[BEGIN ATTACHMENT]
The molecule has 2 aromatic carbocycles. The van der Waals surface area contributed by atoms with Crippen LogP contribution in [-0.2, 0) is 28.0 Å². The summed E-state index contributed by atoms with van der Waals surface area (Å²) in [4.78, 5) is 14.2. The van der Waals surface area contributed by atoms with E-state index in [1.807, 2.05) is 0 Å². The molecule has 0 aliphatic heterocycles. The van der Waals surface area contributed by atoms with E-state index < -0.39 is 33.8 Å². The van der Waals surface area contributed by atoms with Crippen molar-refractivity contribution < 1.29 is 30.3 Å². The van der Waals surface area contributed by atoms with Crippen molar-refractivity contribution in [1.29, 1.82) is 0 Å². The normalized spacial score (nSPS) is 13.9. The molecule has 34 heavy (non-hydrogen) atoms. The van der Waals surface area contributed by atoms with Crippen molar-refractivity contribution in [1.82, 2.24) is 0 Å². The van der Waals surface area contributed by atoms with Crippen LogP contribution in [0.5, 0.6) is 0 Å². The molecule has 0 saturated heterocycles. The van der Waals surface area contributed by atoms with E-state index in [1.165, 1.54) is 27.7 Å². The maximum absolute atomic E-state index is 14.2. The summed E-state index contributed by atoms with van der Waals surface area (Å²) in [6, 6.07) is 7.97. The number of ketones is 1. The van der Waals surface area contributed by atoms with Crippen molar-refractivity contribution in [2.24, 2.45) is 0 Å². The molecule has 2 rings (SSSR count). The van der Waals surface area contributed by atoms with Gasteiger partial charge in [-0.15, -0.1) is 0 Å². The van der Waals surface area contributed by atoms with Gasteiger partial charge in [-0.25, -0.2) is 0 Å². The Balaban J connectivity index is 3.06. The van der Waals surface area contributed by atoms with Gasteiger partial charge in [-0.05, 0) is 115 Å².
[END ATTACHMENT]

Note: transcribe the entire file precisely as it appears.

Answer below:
The molecule has 2 aromatic carbocycles. The van der Waals surface area contributed by atoms with Crippen LogP contribution in [-0.2, 0) is 28.0 Å². The summed E-state index contributed by atoms with van der Waals surface area (Å²) in [4.78, 5) is 14.2. The van der Waals surface area contributed by atoms with E-state index in [1.807, 2.05) is 0 Å². The molecule has 0 aliphatic heterocycles. The van der Waals surface area contributed by atoms with E-state index < -0.39 is 33.8 Å². The van der Waals surface area contributed by atoms with Crippen molar-refractivity contribution < 1.29 is 30.3 Å². The van der Waals surface area contributed by atoms with Crippen molar-refractivity contribution in [1.29, 1.82) is 0 Å². The normalized spacial score (nSPS) is 13.9. The molecule has 34 heavy (non-hydrogen) atoms. The van der Waals surface area contributed by atoms with Crippen molar-refractivity contribution in [1.82, 2.24) is 0 Å². The van der Waals surface area contributed by atoms with Crippen LogP contribution in [0.5, 0.6) is 0 Å². The molecule has 0 saturated heterocycles. The van der Waals surface area contributed by atoms with E-state index in [1.165, 1.54) is 27.7 Å². The maximum absolute atomic E-state index is 14.2. The summed E-state index contributed by atoms with van der Waals surface area (Å²) in [6, 6.07) is 7.97. The number of ketones is 1. The van der Waals surface area contributed by atoms with Crippen molar-refractivity contribution in [2.24, 2.45) is 0 Å². The molecule has 2 rings (SSSR count). The van der Waals surface area contributed by atoms with Gasteiger partial charge in [-0.15, -0.1) is 0 Å². The van der Waals surface area contributed by atoms with Gasteiger partial charge in [-0.25, -0.2) is 0 Å². The Balaban J connectivity index is 3.06. The van der Waals surface area contributed by atoms with Gasteiger partial charge in [-0.05, 0) is 115 Å².